I look at my mother, my sister in law, my mum, I think of an old friend and her presumably still active lipstick obsession, and think how lovely they look.  I must make sure I tell them more often how their effort is appreciated from where I'm sitting.  I also think of my own late blooming as one more thing that me and my super sis have in common.  

On my recent annual girls weekend, I found myself looking closely at my gorgeous blonde friend's makeup, using it, seeing how nice it looked and grinning at how different I felt.  So for my 39th birthday a month ago I asked my mum to buy me the magic Touche Eclat, I bought myself a pressed powder, dug out the bronzer and nice lipstick and liquid eyeliner that has slowly snuck into my top drawer this last year, and started to gently form my little routine. 

Nothing or a tiny bit for the glowing good days.  A little more help when feeling grey and tired.  And the maximum, well my minimum maximum anyway, should there be a camera or a need to feel pretty and instead of standing out as tired and old, allow myself to blend in as having cared enough to try a little.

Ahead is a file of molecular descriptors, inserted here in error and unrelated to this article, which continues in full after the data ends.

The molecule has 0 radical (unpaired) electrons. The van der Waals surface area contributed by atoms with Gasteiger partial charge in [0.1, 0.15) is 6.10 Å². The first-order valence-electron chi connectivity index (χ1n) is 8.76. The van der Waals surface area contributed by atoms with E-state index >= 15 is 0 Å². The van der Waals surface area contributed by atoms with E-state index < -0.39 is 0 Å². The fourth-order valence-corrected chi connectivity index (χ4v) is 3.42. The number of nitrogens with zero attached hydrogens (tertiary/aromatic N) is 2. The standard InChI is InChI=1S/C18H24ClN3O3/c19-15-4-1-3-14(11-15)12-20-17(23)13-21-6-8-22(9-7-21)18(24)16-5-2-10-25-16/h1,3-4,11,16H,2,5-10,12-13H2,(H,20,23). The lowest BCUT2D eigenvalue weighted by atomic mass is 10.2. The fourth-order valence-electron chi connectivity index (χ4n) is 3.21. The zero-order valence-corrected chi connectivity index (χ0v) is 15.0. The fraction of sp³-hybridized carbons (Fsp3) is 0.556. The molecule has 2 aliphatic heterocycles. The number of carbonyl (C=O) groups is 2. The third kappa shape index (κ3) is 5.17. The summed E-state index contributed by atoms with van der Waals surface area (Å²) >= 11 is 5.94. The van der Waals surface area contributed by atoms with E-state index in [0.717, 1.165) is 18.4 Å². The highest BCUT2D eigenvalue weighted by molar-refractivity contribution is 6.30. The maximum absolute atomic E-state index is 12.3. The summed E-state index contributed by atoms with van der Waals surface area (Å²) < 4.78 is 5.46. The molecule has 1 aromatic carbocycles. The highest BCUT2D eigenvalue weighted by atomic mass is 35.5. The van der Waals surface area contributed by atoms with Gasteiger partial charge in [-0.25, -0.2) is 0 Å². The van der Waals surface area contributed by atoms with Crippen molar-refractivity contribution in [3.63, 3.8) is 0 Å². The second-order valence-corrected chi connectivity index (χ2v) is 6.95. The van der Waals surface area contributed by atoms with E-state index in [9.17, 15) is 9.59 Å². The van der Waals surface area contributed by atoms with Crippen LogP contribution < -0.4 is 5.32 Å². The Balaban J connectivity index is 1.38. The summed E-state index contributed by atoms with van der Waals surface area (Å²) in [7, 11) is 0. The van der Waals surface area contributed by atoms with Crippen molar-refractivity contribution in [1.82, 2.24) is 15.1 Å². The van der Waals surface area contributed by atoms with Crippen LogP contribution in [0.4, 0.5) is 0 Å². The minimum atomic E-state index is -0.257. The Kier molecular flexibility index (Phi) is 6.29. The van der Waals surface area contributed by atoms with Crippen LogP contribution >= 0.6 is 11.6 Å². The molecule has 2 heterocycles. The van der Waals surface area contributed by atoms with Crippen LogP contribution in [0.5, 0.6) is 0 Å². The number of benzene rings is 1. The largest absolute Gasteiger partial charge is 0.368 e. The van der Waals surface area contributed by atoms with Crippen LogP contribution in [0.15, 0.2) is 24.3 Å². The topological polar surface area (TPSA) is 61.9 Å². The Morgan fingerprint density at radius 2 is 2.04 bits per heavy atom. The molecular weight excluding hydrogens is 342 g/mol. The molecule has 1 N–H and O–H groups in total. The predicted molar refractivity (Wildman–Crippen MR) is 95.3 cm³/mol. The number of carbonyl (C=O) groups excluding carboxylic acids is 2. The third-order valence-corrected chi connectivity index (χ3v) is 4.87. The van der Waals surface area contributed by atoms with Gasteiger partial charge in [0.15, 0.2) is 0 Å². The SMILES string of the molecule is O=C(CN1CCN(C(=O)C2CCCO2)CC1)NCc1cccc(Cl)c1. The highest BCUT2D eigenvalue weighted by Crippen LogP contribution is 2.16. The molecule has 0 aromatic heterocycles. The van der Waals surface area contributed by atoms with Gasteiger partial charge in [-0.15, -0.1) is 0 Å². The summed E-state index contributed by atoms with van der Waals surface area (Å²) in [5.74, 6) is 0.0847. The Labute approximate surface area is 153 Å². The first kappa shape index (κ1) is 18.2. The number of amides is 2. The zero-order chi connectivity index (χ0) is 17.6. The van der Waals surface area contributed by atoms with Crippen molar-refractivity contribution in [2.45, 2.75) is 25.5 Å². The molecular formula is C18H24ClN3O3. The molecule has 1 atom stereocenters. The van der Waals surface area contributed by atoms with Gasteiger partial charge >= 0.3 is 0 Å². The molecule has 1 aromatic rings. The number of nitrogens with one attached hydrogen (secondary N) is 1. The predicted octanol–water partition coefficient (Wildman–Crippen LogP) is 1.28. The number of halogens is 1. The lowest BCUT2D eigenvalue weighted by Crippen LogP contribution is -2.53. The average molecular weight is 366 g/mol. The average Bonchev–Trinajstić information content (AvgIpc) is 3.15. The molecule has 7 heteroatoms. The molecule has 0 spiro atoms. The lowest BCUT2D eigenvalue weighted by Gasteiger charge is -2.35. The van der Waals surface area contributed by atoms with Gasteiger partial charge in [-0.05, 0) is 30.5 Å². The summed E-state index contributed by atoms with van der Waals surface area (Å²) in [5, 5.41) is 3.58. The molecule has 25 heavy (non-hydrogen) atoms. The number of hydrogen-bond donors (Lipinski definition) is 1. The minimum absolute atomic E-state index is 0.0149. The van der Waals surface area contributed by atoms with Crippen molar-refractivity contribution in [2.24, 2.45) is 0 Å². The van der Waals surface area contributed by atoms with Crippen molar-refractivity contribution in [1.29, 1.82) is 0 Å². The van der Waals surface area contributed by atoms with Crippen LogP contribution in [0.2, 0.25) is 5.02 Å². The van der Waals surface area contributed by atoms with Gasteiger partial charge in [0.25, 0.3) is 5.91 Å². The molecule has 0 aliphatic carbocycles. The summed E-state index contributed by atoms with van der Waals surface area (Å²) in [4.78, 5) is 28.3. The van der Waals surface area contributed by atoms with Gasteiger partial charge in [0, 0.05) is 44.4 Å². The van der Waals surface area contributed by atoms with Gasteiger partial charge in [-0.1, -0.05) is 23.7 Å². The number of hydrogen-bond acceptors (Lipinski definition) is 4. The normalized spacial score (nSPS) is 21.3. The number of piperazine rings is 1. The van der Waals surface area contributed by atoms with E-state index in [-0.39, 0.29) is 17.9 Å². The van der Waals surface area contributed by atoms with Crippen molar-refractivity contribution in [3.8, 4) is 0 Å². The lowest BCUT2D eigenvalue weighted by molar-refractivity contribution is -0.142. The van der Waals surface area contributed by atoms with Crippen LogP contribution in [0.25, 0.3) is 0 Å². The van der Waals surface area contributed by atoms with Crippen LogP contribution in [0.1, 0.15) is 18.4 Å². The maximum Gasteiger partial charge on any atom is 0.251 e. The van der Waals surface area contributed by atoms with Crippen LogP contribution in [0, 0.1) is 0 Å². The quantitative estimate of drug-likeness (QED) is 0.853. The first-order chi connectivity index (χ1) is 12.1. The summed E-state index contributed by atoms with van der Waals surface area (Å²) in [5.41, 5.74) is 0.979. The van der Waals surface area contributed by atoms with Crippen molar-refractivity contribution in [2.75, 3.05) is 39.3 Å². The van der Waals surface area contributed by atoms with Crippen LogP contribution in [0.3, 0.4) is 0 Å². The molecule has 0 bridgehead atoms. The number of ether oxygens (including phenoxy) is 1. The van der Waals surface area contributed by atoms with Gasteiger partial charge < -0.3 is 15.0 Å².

Yes, that's the difference now.  

Now that I'm significantly older, tireder and able to look at the whole Sara in the mirror again, I realise that the makeup I once thought wearing would mean I'd stand out, actually allows me to blend in.   But blend in feeling happy, healthy, attractive and comfortable with myself.

So yes, this is a post about shallow things but a realisation that those surface changes are part and parcel of helping me to feel good deep down.

Now, where is that lovely lip gloss?

Friday, 15 July 2011


I have an ode to camping, having come back a week ago from my third ever camping trip.
Maybe it was the sun and the rain, maybe it was the same four weather-hardy families second year running saying devil may care.

Maybe it was the newly mentally healthy frame of mind that has been sneaking up on me since the fundraiser...

but I had an amazing time.